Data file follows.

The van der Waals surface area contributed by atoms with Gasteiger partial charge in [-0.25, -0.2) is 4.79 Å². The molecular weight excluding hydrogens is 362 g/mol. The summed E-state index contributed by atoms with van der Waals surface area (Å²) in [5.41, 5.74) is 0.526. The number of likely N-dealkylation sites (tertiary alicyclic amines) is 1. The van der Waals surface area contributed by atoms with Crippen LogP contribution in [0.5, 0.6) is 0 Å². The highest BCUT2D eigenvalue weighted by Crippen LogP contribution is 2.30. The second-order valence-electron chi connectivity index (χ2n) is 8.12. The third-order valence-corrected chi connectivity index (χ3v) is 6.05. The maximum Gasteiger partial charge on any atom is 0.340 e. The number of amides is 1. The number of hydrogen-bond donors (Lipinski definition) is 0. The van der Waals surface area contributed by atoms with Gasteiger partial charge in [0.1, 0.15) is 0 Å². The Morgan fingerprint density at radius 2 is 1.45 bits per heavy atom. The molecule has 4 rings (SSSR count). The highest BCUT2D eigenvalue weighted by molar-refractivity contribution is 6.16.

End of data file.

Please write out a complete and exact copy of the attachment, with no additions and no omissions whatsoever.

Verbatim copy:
The van der Waals surface area contributed by atoms with Gasteiger partial charge in [-0.25, -0.2) is 4.79 Å². The molecular weight excluding hydrogens is 362 g/mol. The summed E-state index contributed by atoms with van der Waals surface area (Å²) in [5.41, 5.74) is 0.526. The number of likely N-dealkylation sites (tertiary alicyclic amines) is 1. The van der Waals surface area contributed by atoms with Crippen LogP contribution in [0.5, 0.6) is 0 Å². The highest BCUT2D eigenvalue weighted by Crippen LogP contribution is 2.30. The second-order valence-electron chi connectivity index (χ2n) is 8.12. The third-order valence-corrected chi connectivity index (χ3v) is 6.05. The maximum Gasteiger partial charge on any atom is 0.340 e. The number of amides is 1. The number of hydrogen-bond donors (Lipinski definition) is 0. The van der Waals surface area contributed by atoms with Gasteiger partial charge in [0.1, 0.15) is 0 Å². The Morgan fingerprint density at radius 2 is 1.45 bits per heavy atom. The molecule has 4 rings (SSSR count). The highest BCUT2D eigenvalue weighted by molar-refractivity contribution is 6.16.